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Maui County Fair!
Nov. 30, Dec. 1 and 2
Maui County Fair
WAILUKU, MAUI CO., HAWAII. FRIDAY, NOVEMBER 10, 1916.
Without doubt, "Maui was out" last night, when everyone who
could possible get a reservation was present at the banquet given in the
new Grand Hotel. There were at least 250 people present at the din
ner and a number outside, who wanted reservations, but had to be
turned away, although seating room was made for , forty more than
The decorations were exceptionally well worth while. The
stringers, from cocoanut palms, were supplied by the Filipino waiters.
Mrs. Rebecka Dienert planned the other decorations.
The Grand menu met with approval of all present. Serious talks
were made by R. A. Wadsworth, who presided as toatmastcr, and
Joaquin Garcia, Jack Bergstrom, D. C. Lindsay, C. D. Lufkin and
"Buck" Thompson supplied the fun of the evening.
W. F. Crockett, with his usual eloquence, urged support for the
fair. All the otlier talks were good and in spirit with the evenings'
Both the Wailuku band and the Mary Hoffman orchestra supplied
the music for the dinner, and the dancing which followed.
Something of the semi-serious and semi-humorous nature of the
occasion is shown by the following "bill of fare" rendered:
Money, Tell Me How to Get It,
Honey," by J. J. Walsh.
1. While remarks may be out of
place, a few open remarks will be
made by R. A. Wadsworth.
2. Mr. Wadsworth will be followed
with a few immaterial remarks by
D. H. Case.
3. Tired and exhausted from the
lengthy and most uninteresting yet In
structive oratory to an extreme, the
audience will be relieved with some
good music by Miss Hoffman's Bunch.
4. A cut and dried speech which
has been repeated so often will now
again be forced on to the guests by
F. R. Cameron.
6. The strain being to much, a
rumpus by the rooster section of the
chamber of commerce is in order with
6. A funeral march will now be
sung in ragtime melody, the title of
this little ditty being, "Maui in Fair
Time," by H. W. Baldwin.
7. --Some one will now make a stren
uous attempt to entertain J. Garcia.
8. It is Boothing to have some real
music, hence "Maui No Ka Oe" will be
rendered by Miss Hoffman's Bunch.
9. The next gentleman having in
sisted upon being heard, has selected
the topic, "Maui Fair Does Need the
10. It being impossible to keep the
lid on the rough-neck section, more
commotion is again indulged In by
11. A sweet change, some elocu
tion, by Mrs. T. B. Linton.
12. The gentleman has selected a
most serious topic, "The Inevitable
success of an undertaking considered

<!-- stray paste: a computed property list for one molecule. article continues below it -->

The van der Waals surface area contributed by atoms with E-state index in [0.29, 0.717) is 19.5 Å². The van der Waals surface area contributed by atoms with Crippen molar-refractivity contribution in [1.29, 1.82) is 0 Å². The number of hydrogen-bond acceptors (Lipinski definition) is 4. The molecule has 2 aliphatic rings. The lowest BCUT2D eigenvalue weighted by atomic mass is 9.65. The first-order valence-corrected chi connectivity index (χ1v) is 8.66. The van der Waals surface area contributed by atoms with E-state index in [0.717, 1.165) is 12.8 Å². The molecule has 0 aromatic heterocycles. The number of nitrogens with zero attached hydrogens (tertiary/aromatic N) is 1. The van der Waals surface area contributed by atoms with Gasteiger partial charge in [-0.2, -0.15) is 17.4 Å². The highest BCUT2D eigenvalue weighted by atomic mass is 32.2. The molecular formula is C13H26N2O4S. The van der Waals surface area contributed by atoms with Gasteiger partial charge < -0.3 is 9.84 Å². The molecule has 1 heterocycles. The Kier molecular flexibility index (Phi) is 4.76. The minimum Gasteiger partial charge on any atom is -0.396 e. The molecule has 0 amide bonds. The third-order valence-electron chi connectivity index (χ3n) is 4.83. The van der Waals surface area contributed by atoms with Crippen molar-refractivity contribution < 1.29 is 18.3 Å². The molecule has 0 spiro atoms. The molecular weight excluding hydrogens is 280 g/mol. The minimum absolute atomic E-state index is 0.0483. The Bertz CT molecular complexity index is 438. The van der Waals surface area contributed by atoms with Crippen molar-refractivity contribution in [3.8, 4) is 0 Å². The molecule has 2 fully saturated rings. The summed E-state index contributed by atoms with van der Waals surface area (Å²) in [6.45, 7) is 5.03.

most incredulous by skeptics, as ap
plied to the county Fair," by W. F.
13. Some horse sense about pedi
greed cattle by J. C. Fitzgerald.
14. What relief to have good mu
sic by Miss Hoffman's Bunch.
15. Just a few words without com
edy, by W. L. West.
16. It being a fruitless attempt,
more commotion Is heard from The
The "Rooster Section" is a new
feature on Maul. It grew out of the
"rooster yell" which the Maui delega
tion took to the Civic Convention at
Hilo In September and gives promise
of becoming a famous organization.
It will be very much in evidence dur
ing the county fair.
(Continued on Page Six.)
Prohibition has carried in Nebraska and Montana out of the seven
states which voted on "dry" amendments. California has, also, evid
entely defeated the prohibition proposal.
In Auto Collision
A collision between an automobile
driven by Frank Correa and a bicycle
ridden by a Japanese named Urato
last Saturday afternoon, resulted in
the death of the latter at the hospital
shortly after the accident.
At a coroner's inquest which was
held in Wailuku In Sheriff Crowell's
office on Monday, a verdict was render
ed to the effect that Urata came to
his death from a fracture at the baRe
of the skull, sustained while riding a
bicycle, colliding with an automobile
driven by Frank Correa.
Correa's arrest followed, but he was
released on giving a bond of $1,000.
He was arraigned in the Wailuku
district court on Wednesday morning
on a charge of manslaughter, waived
examination ,and was committed to
stand trial at the next term of the
second circuit court. Harry Gesner
was a passenger in the automobile at
the time of the collision.
FIRST MAINLAND RETURNS
George Cooke easily defeated Dr.
Raymond for election as the second
Maui senator, with more than 400
Raymond polled a heavy vote, al
most a record one, in Wailuku and
in Kalaupapa, but not sufficient
to overcome the totals of Cooke in.
Puunene, Paia and Lahaina.
As the precinct returns given be
low shdv, Maui went strongly Re
publican and every man on the
ticket was elected.
Several hundred persons,
who relayed the news to almost
every person on Maui, received
the election returns In front of
the Maui News office. This was
made possible by the courtesy
of the cooperation and the sup
port of the "up-country" people
and the Star-Bulletin.
Mainland returns began com